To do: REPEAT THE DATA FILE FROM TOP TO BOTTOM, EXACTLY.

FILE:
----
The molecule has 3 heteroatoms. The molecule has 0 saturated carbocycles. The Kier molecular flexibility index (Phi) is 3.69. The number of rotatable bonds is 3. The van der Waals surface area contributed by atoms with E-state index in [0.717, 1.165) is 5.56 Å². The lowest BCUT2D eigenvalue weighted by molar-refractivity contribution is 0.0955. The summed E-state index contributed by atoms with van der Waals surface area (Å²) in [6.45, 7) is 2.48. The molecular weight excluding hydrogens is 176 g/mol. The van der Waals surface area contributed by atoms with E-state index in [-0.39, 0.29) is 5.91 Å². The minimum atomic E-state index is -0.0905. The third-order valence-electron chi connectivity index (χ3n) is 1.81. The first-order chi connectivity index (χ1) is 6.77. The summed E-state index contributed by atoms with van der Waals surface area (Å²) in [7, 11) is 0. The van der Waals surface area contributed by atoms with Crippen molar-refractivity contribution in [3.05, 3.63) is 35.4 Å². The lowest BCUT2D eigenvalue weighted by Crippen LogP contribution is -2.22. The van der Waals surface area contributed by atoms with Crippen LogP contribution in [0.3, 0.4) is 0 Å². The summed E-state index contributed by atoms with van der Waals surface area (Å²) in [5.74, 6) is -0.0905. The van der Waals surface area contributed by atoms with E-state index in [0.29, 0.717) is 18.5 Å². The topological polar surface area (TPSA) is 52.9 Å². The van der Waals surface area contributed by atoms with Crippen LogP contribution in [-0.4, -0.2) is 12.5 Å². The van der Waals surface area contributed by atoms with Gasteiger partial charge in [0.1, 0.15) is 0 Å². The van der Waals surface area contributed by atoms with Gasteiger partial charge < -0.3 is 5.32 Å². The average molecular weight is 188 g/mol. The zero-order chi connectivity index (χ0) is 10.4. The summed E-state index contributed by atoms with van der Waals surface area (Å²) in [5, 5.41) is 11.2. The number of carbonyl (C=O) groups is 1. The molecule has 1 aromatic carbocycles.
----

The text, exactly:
The molecule has 3 heteroatoms. The molecule has 0 saturated carbocycles. The Kier molecular flexibility index (Phi) is 3.69. The number of rotatable bonds is 3. The van der Waals surface area contributed by atoms with E-state index in [0.717, 1.165) is 5.56 Å². The lowest BCUT2D eigenvalue weighted by molar-refractivity contribution is 0.0955. The summed E-state index contributed by atoms with van der Waals surface area (Å²) in [6.45, 7) is 2.48. The molecular weight excluding hydrogens is 176 g/mol. The van der Waals surface area contributed by atoms with E-state index in [-0.39, 0.29) is 5.91 Å². The minimum atomic E-state index is -0.0905. The third-order valence-electron chi connectivity index (χ3n) is 1.81. The first-order chi connectivity index (χ1) is 6.77. The summed E-state index contributed by atoms with van der Waals surface area (Å²) in [7, 11) is 0. The van der Waals surface area contributed by atoms with Crippen molar-refractivity contribution in [3.05, 3.63) is 35.4 Å². The lowest BCUT2D eigenvalue weighted by Crippen LogP contribution is -2.22. The van der Waals surface area contributed by atoms with Crippen LogP contribution in [0.3, 0.4) is 0 Å². The summed E-state index contributed by atoms with van der Waals surface area (Å²) in [5.74, 6) is -0.0905. The van der Waals surface area contributed by atoms with E-state index in [0.29, 0.717) is 18.5 Å². The topological polar surface area (TPSA) is 52.9 Å². The van der Waals surface area contributed by atoms with Crippen LogP contribution in [-0.4, -0.2) is 12.5 Å². The van der Waals surface area contributed by atoms with Gasteiger partial charge in [0.1, 0.15) is 0 Å². The van der Waals surface area contributed by atoms with Gasteiger partial charge < -0.3 is 5.32 Å². The average molecular weight is 188 g/mol. The zero-order chi connectivity index (χ0) is 10.4. The summed E-state index contributed by atoms with van der Waals surface area (Å²) in [5, 5.41) is 11.2. The number of carbonyl (C=O) groups is 1. The molecule has 1 aromatic carbocycles.